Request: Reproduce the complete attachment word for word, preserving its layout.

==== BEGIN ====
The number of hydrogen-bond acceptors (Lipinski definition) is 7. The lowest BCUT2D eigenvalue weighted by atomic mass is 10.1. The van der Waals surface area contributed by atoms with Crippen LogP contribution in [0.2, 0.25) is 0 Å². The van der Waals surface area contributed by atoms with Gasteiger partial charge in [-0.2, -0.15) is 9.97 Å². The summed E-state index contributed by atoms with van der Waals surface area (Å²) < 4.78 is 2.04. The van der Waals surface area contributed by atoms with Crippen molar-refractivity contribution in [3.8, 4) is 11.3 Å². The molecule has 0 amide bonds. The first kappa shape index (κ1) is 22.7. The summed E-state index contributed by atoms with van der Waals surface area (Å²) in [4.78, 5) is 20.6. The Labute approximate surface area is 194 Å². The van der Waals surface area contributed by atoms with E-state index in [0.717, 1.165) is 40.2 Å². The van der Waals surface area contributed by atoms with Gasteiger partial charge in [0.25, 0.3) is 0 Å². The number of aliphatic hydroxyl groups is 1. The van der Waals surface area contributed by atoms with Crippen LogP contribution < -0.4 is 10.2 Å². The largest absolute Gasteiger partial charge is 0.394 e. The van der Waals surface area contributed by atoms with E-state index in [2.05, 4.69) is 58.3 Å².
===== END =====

The number of hydrogen-bond acceptors (Lipinski definition) is 7. The lowest BCUT2D eigenvalue weighted by atomic mass is 10.1. The van der Waals surface area contributed by atoms with Crippen LogP contribution in [0.2, 0.25) is 0 Å². The van der Waals surface area contributed by atoms with Gasteiger partial charge in [-0.2, -0.15) is 9.97 Å². The summed E-state index contributed by atoms with van der Waals surface area (Å²) < 4.78 is 2.04. The van der Waals surface area contributed by atoms with Crippen molar-refractivity contribution in [3.8, 4) is 11.3 Å². The molecule has 0 amide bonds. The first kappa shape index (κ1) is 22.7. The summed E-state index contributed by atoms with van der Waals surface area (Å²) in [4.78, 5) is 20.6. The Labute approximate surface area is 194 Å². The van der Waals surface area contributed by atoms with E-state index in [0.717, 1.165) is 40.2 Å². The van der Waals surface area contributed by atoms with Gasteiger partial charge in [0.25, 0.3) is 0 Å². The number of aliphatic hydroxyl groups is 1. The van der Waals surface area contributed by atoms with Crippen LogP contribution < -0.4 is 10.2 Å². The largest absolute Gasteiger partial charge is 0.394 e. The van der Waals surface area contributed by atoms with E-state index in [2.05, 4.69) is 58.3 Å².